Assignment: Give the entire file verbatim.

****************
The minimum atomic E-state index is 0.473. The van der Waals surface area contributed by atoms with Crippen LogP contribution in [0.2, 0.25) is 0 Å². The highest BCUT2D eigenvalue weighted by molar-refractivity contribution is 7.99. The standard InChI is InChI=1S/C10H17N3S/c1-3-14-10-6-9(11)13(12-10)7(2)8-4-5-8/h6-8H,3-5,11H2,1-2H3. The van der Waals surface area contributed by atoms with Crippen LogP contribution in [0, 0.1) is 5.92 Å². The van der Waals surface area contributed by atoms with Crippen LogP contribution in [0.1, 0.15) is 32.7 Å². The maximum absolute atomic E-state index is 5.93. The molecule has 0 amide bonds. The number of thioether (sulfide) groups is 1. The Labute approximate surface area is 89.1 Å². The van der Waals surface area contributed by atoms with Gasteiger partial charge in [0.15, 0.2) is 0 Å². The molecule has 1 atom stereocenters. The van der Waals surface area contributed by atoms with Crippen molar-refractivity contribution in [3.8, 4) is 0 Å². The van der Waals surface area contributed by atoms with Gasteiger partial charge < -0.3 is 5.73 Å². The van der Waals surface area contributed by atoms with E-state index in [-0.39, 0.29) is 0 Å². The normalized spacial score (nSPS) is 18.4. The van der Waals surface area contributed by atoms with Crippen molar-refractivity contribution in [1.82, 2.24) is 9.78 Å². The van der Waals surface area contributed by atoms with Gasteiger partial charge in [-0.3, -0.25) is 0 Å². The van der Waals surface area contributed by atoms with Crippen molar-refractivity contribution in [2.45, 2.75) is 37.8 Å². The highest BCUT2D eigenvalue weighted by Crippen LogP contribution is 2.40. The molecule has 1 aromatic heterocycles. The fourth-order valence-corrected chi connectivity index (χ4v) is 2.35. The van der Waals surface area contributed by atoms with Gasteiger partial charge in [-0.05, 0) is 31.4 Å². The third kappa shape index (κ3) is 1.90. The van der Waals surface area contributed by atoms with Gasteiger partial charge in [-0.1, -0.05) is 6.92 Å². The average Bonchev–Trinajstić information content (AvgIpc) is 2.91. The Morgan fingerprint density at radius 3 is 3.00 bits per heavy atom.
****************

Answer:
The minimum atomic E-state index is 0.473. The van der Waals surface area contributed by atoms with Crippen LogP contribution in [0.2, 0.25) is 0 Å². The highest BCUT2D eigenvalue weighted by molar-refractivity contribution is 7.99. The standard InChI is InChI=1S/C10H17N3S/c1-3-14-10-6-9(11)13(12-10)7(2)8-4-5-8/h6-8H,3-5,11H2,1-2H3. The van der Waals surface area contributed by atoms with Crippen LogP contribution in [0, 0.1) is 5.92 Å². The van der Waals surface area contributed by atoms with Crippen LogP contribution in [0.1, 0.15) is 32.7 Å². The maximum absolute atomic E-state index is 5.93. The molecule has 0 amide bonds. The number of thioether (sulfide) groups is 1. The Labute approximate surface area is 89.1 Å². The van der Waals surface area contributed by atoms with Gasteiger partial charge in [0.15, 0.2) is 0 Å². The molecule has 1 atom stereocenters. The van der Waals surface area contributed by atoms with Crippen molar-refractivity contribution in [3.8, 4) is 0 Å². The van der Waals surface area contributed by atoms with Gasteiger partial charge < -0.3 is 5.73 Å². The van der Waals surface area contributed by atoms with E-state index in [-0.39, 0.29) is 0 Å². The normalized spacial score (nSPS) is 18.4. The van der Waals surface area contributed by atoms with Crippen molar-refractivity contribution in [1.82, 2.24) is 9.78 Å². The van der Waals surface area contributed by atoms with Gasteiger partial charge in [-0.3, -0.25) is 0 Å². The van der Waals surface area contributed by atoms with Crippen molar-refractivity contribution in [2.45, 2.75) is 37.8 Å². The highest BCUT2D eigenvalue weighted by Crippen LogP contribution is 2.40. The molecule has 1 aromatic heterocycles. The fourth-order valence-corrected chi connectivity index (χ4v) is 2.35. The van der Waals surface area contributed by atoms with Gasteiger partial charge in [-0.05, 0) is 31.4 Å². The third kappa shape index (κ3) is 1.90. The van der Waals surface area contributed by atoms with Gasteiger partial charge in [-0.1, -0.05) is 6.92 Å². The average Bonchev–Trinajstić information content (AvgIpc) is 2.91. The Morgan fingerprint density at radius 3 is 3.00 bits per heavy atom.